Urbani VIII … Decreta seruanda in canonizatione, & beatificatione sanctorum : accedunt instructiones, & ceclarationes quas Em et Rev S.R.E. cardinales praesulesque Romanae curiae ad id muneris congregati ex eiusdem summi pontificis mandato condiderunt. Romae, Ex Typographia Reu. Cam. Apost., 1642.

Call Number: SpC. 235.24 C363u1642.

Urbani VIII title page

Urbani VIII … Decreta seruanda in canonizatione, & beatificatione sanctorum…

The decrees of the Council of Trent (1546-1564) ushered in an era of long-delayed and much-needed reform for the Roman Catholic Church. More important than even the council’s own reform decrees, Trent introduced and embedded a spirit of reform in Catholicism and in the papacy. It would be a renewed papacy which, over the decades, would lead and introduce a wide range of disciplinary reforms covering all aspects of the church’s life and mission. Accompanying its staunch theological defense of the veneration of the saints, in the face of Protestant criticisms, the Tridentine papacy also tightened the standards for beatification and canonization and put the whole process firmly under the control of the Roman Pontiff.

In 1587, Pope Sixtus V created the Congregation of Rites and entrusted it with administering the canonization process. In 1634, Pope Urban VIII (1623-1644) reformed the entire process. These substantive reforms remained largely in place until 1983 when Pope John Paul II radically revised them. The reforms of Urban VIII made the canonization process long, difficult and expensive. The operating presumption of the church’s juridical process was that the proposed candidate was NOT a saint, and that her/his alleged miracles were not valid. Urban’s reforms thus placed the bar of history and miracles for beatifications and canonizations very high indeed. As a result, canonizations remained relatively rare and occasional events in Tridentine Catholicism, having the intended result of increasing devotion to the saints among the faithful. In the end, the recommendations of the Congregation of Rites, and the consistory of cardinals who received these recommendations, remained advisory to the pope, who always had the final word.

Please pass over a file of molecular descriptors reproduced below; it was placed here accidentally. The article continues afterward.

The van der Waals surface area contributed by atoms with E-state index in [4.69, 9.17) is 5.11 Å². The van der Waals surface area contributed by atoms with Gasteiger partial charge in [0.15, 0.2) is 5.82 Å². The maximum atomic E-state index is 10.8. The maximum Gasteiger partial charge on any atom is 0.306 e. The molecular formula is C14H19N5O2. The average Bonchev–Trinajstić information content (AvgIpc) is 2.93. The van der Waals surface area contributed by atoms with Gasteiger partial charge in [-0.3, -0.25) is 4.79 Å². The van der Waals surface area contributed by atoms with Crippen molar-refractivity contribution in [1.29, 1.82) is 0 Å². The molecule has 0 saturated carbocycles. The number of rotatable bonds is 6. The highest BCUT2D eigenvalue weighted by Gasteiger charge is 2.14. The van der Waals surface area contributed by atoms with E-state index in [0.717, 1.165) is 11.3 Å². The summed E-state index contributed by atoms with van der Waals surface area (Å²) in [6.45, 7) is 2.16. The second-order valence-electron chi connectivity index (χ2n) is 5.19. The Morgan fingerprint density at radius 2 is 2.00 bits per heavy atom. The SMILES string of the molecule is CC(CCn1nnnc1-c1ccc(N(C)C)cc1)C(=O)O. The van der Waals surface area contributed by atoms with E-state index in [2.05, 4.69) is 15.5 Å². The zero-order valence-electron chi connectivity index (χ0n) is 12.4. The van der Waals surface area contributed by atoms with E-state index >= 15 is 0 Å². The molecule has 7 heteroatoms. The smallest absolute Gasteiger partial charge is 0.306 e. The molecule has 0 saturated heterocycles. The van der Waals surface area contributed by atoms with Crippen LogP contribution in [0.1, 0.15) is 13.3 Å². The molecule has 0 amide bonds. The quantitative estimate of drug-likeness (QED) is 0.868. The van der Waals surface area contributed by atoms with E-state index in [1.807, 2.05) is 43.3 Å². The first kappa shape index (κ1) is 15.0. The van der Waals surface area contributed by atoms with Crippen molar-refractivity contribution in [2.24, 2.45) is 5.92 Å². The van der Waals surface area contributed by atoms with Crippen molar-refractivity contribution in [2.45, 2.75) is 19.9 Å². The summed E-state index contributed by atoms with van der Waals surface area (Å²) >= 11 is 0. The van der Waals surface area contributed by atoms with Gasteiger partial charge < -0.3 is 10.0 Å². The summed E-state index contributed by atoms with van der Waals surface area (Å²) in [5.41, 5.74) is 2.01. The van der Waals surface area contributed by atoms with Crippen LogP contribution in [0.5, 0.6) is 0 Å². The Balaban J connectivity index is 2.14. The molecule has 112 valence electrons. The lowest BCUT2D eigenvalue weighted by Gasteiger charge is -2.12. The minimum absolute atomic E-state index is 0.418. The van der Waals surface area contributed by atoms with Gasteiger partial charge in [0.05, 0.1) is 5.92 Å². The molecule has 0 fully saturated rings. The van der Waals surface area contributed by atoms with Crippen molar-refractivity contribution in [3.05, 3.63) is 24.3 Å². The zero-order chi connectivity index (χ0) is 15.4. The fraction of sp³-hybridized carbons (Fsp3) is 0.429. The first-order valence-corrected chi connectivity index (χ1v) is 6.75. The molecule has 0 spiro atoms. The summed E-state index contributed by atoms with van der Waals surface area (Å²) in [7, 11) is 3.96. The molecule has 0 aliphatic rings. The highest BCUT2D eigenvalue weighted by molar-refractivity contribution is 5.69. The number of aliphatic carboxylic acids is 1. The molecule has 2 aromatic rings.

The present volume published in 1642 under the authority of Urban VIII contains the text of the reform decrees along with supplemental instructions and interpretations for the consistory of cardinals.

Vincent de Paul had his own experience with the canonization process, just prior to the Urban VIII reforms. On April 17, 1628, Vincent gave sixteen pages of sworn testimony in support of the cause of his mentor Francis de Sales who had died on December 28, 1622, and who would be canonized in 1665 [1]. Vincent’s own canonization cause from 1697 to 1737 would follow the Urban VIII requirements and process.

 

[1] DePaul, Vincent, Correspondence, Conferences, Documents, (New York: New City Press, 1984-2014), eds., Pierre Coste, C.M., Marie Poole, D.C., eng. Ed. vol. 13a pgs. 80-96.

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St. Vincent’s Reading List is a recurring blog series exploring texts known to have been read and recommended by Saint Vincent de Paul, those which can be presumed to have been read by him, and works published during his lifetime (1581-1660) illustrating his world. All materials discussed are held by DePaul University’s John T. Richardson Library. The entire series may be viewed here.

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